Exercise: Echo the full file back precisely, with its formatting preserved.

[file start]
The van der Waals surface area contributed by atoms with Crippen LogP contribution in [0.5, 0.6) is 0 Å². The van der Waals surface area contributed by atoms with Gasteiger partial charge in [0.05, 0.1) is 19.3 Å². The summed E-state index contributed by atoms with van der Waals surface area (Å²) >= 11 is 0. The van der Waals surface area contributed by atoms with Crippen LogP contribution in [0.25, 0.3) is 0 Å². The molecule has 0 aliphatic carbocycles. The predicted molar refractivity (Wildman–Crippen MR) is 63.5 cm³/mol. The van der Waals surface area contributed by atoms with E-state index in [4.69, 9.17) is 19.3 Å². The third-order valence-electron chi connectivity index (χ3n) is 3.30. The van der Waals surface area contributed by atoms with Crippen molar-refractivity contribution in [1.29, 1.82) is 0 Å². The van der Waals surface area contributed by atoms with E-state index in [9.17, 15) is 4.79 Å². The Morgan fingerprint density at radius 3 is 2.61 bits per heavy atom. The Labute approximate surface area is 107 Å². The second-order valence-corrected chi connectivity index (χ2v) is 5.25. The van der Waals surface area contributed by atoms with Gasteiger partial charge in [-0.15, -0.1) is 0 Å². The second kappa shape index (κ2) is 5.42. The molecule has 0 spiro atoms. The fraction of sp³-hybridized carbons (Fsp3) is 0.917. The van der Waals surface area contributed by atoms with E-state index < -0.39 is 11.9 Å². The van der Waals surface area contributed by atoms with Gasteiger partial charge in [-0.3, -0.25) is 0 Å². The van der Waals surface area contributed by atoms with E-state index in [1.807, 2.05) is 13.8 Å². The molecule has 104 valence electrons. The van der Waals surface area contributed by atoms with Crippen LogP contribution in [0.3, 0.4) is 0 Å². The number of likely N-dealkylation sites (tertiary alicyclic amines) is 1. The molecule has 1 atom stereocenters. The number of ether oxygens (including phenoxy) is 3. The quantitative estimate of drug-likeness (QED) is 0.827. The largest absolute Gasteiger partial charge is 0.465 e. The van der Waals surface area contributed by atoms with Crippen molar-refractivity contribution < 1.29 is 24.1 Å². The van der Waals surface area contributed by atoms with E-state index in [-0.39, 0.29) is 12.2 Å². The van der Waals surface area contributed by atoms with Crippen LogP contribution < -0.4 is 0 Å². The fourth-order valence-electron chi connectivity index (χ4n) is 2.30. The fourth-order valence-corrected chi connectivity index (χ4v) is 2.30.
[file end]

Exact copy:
The van der Waals surface area contributed by atoms with Crippen LogP contribution in [0.5, 0.6) is 0 Å². The van der Waals surface area contributed by atoms with Gasteiger partial charge in [0.05, 0.1) is 19.3 Å². The summed E-state index contributed by atoms with van der Waals surface area (Å²) >= 11 is 0. The van der Waals surface area contributed by atoms with Crippen LogP contribution in [0.25, 0.3) is 0 Å². The molecule has 0 aliphatic carbocycles. The predicted molar refractivity (Wildman–Crippen MR) is 63.5 cm³/mol. The van der Waals surface area contributed by atoms with E-state index in [4.69, 9.17) is 19.3 Å². The third-order valence-electron chi connectivity index (χ3n) is 3.30. The van der Waals surface area contributed by atoms with Crippen molar-refractivity contribution in [1.29, 1.82) is 0 Å². The van der Waals surface area contributed by atoms with E-state index in [9.17, 15) is 4.79 Å². The Morgan fingerprint density at radius 3 is 2.61 bits per heavy atom. The Labute approximate surface area is 107 Å². The second-order valence-corrected chi connectivity index (χ2v) is 5.25. The van der Waals surface area contributed by atoms with Gasteiger partial charge in [-0.15, -0.1) is 0 Å². The second kappa shape index (κ2) is 5.42. The molecule has 0 spiro atoms. The fraction of sp³-hybridized carbons (Fsp3) is 0.917. The van der Waals surface area contributed by atoms with E-state index < -0.39 is 11.9 Å². The van der Waals surface area contributed by atoms with Gasteiger partial charge in [-0.3, -0.25) is 0 Å². The van der Waals surface area contributed by atoms with E-state index in [1.807, 2.05) is 13.8 Å². The molecule has 104 valence electrons. The van der Waals surface area contributed by atoms with Crippen LogP contribution in [0.3, 0.4) is 0 Å². The number of likely N-dealkylation sites (tertiary alicyclic amines) is 1. The molecule has 1 atom stereocenters. The number of ether oxygens (including phenoxy) is 3. The quantitative estimate of drug-likeness (QED) is 0.827. The largest absolute Gasteiger partial charge is 0.465 e. The van der Waals surface area contributed by atoms with Crippen molar-refractivity contribution < 1.29 is 24.1 Å². The van der Waals surface area contributed by atoms with E-state index in [-0.39, 0.29) is 12.2 Å². The van der Waals surface area contributed by atoms with Crippen LogP contribution < -0.4 is 0 Å². The fourth-order valence-electron chi connectivity index (χ4n) is 2.30. The fourth-order valence-corrected chi connectivity index (χ4v) is 2.30.